Agreement on Web-based Diagnoses and Severity of Mental Health Problems in Norwegian Child and Adolescent Mental Health Services

Agreement on Web-based Diagnoses and Severity of Mental Health Problems in Norwegian Child and Adolescent Mental Health Services

Clinical Practice & Epidemiology in Mental Health 22 Mar 2012 RESEARCH ARTICLE DOI: 10.2174/1745017901208010016



This study examined the agreement between diagnoses and severity ratings assigned by clinicians using a structured web-based interview within a child and adolescent mental health outpatient setting.


Information on 100 youths was obtained from multiple informants through a web-based Development and Well-Being Assessment (DAWBA). Based on this information, four experienced clinicians independently diagnosed (according to the International Classification of Diseases Revision 10) and rated the severity of mental health problems according to the Health of the Nation Outcome Scales for Children and Adolescents (HoNOSCA) and the Children’s Global Assessment Scale (C-GAS).


Agreement for diagnosis was κ=0.69-0.82. Intra-class correlation for single measures was 0.78 for HoNOSCA and 0.74 for C-GAS, and 0.93 and 0.92, respectively for average measures.


Agreement was good to excellent for all diagnostic categories. Agreement for severity was moderate, but improved to substantial when the average of the ratings given by all clinicians was considered. Therefore, we conclude that experienced clinicians can assign reliable diagnoses and assess severity based on DAWBA data collected online.

Keywords: Web-based, telepsychiatry, DAWBA, HoNOSCA, C-GAS.


Use of telepsychiatry is related to avoidance of travelling, and therefore widespread in northern Norway with long distances and less access to professionals. Most users find telepsychiatry useful, but lack of equipment may inhibit the use in Norwegian Child and Adolescent Mental Health Service (CAMHS) [1]. Computer-based assessment procedures, which require no special equipment, are becoming more commonplace in CAMHS in order to save time and clinical resources [2]. Use of Development and Well-Being Assessment (DAWBA) information to assign psychiatric diagnoses, collected either by lay interviewers or online, is common in epidemiological research [3-6], but to our knowledge little is known about the reliability for clinical samples when information is collected online. Even less is known about the reliability of severity measures when assigned based on online information.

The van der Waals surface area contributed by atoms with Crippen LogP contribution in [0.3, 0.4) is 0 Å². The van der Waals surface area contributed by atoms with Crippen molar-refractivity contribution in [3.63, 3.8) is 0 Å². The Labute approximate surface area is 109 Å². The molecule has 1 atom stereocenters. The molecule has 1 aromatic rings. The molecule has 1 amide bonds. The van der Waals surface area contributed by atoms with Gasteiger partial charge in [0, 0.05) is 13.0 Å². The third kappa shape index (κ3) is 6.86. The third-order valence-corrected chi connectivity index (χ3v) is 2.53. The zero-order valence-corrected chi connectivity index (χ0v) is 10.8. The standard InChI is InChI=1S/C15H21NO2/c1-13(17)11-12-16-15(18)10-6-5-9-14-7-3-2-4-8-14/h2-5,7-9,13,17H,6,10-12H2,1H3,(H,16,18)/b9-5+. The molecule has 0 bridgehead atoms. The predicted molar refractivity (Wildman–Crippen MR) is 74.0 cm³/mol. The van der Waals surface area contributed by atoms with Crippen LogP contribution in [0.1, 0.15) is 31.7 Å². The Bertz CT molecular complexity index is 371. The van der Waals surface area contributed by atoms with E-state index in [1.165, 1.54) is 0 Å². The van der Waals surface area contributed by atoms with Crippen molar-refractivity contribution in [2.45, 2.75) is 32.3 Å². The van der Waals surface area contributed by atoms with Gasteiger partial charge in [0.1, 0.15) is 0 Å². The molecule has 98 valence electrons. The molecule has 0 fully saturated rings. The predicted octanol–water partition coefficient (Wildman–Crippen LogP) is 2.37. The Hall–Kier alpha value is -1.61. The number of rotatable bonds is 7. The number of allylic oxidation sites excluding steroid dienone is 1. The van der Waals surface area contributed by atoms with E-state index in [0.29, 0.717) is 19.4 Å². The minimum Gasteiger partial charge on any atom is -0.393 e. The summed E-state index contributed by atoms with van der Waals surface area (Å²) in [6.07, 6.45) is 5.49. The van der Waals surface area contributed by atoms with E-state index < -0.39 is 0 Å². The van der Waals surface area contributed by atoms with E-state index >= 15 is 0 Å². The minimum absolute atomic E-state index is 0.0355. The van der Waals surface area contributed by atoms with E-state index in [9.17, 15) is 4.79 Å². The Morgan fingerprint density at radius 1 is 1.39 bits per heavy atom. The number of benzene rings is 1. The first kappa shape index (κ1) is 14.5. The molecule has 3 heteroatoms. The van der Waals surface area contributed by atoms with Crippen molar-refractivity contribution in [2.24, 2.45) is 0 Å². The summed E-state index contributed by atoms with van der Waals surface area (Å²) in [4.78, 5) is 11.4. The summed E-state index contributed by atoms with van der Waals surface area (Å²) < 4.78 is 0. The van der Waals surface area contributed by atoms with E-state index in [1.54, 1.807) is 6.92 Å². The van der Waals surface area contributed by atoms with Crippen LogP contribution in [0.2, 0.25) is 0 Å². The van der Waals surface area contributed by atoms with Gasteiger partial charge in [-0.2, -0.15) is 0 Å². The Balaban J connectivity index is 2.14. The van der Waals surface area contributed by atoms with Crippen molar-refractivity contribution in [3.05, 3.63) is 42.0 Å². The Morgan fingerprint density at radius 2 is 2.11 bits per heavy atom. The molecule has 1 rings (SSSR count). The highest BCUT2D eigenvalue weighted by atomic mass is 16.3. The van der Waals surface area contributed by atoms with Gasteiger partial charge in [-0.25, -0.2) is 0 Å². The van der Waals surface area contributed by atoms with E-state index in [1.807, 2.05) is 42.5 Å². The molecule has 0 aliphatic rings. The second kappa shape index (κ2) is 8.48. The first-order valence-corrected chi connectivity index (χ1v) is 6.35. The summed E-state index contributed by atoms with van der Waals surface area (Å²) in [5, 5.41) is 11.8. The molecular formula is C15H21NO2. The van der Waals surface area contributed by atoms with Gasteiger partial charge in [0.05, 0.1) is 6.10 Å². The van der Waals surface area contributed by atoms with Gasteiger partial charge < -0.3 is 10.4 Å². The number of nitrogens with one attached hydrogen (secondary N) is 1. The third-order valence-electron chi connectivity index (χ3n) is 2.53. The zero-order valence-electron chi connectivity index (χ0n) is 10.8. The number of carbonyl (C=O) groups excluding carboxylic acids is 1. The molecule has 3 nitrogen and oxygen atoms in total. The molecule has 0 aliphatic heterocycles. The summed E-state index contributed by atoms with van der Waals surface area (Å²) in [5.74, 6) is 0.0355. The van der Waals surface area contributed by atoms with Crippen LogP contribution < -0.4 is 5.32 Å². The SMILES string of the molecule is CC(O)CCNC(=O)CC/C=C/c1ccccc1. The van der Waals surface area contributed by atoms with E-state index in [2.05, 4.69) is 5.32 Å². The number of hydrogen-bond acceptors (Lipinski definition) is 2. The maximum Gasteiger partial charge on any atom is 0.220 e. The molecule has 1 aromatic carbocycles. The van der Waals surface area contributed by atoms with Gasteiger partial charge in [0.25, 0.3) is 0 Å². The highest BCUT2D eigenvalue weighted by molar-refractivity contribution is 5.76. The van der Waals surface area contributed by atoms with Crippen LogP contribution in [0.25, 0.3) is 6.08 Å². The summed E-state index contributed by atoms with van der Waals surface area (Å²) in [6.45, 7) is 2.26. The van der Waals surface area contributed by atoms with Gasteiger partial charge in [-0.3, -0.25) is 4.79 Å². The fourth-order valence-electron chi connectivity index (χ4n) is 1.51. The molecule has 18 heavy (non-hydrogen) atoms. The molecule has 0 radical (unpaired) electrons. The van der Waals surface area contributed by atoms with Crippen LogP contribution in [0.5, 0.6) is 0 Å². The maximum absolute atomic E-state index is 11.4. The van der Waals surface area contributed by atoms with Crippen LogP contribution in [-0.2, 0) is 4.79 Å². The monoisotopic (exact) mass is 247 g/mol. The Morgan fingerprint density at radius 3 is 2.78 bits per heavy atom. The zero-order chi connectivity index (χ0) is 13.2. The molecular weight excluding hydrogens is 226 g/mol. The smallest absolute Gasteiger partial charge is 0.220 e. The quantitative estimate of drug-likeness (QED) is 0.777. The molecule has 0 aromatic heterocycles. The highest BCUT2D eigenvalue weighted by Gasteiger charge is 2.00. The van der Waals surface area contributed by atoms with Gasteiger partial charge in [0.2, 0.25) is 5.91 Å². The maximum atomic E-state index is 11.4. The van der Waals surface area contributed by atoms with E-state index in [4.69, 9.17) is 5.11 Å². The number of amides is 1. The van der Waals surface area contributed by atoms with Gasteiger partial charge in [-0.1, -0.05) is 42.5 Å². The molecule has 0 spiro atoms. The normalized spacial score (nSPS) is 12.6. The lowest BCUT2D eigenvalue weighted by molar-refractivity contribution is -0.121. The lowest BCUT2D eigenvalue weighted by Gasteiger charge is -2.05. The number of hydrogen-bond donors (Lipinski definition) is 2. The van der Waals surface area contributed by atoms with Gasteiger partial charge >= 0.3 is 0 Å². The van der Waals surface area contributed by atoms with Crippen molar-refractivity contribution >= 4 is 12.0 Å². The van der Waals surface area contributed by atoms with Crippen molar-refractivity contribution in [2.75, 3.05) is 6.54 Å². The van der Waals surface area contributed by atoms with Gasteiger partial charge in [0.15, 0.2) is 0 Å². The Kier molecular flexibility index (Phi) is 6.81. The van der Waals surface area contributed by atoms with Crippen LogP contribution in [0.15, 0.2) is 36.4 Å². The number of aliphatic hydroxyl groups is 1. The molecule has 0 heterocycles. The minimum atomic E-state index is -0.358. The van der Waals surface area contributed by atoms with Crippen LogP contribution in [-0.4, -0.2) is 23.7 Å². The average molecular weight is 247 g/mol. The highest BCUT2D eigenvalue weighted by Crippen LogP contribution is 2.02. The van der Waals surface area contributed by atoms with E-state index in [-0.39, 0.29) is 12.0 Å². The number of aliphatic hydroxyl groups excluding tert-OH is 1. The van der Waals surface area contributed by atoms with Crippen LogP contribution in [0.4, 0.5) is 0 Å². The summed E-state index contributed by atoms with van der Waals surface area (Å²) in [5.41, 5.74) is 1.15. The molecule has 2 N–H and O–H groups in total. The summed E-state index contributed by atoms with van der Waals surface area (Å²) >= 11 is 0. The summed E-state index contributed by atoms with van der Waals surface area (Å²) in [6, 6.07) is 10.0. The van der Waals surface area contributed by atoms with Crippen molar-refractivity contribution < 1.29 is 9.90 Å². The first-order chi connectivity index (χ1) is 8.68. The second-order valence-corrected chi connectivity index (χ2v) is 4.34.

Mental health diagnoses are based on information generally gleaned from clinical interviews, on developmental history, behavioral observations and reported difficulties in everyday life. The accuracy of any subsequent diagnostic assignment depends on a clinician’s ability to integrate information from different sources and perspectives [7, 8]. Inaccuracies and variability in diagnoses are common, and the agreement between clinicians for common mental disorders is fairly poor, ranging from low to moderate [9-11]. Reliability of diagnoses via videoconferencing seems as good as face-to-face assignments [12].

Use of structured interviews as opposed to traditional clinical interviews has been shown to significantly improve the accuracy of diagnoses [13, 14]. For example, Ramirez Basco and colleagues [13] added structured procedures to improve diagnostic agreement for adult outpatients with severe mental illness. They found a kappa (κ) value of 0.76-0.87 for the most structured procedure, compared to κ=0.45-0.52 for the standard clinical interview. In a review of clinical diagnoses of depression [14], agreement among mental health care professionals ranged from κ=0.64 to κ=0.93 when the diagnoses were aided by semi-structured interviews. For attention deficit hyperactivity disorder (ADHD) in clinically referred youths, [15] high levels of agreement (κ=0.57 to κ=0.76) were observed for diagnoses assigned based on information collected online from the DAWBA, and diagnoses based upon full clinical examination in addition to the DAWBA. The authors concluded that a trained clinician scoring the DAWBA without meeting the patient can be as accurate as an ordinary clinical assessment. Another study by Foreman and Ford [16] showed agreement between ADHD diagnoses made by ordinary English CAMHS teams and independent DAWBA diagnoses for 98% of the cases.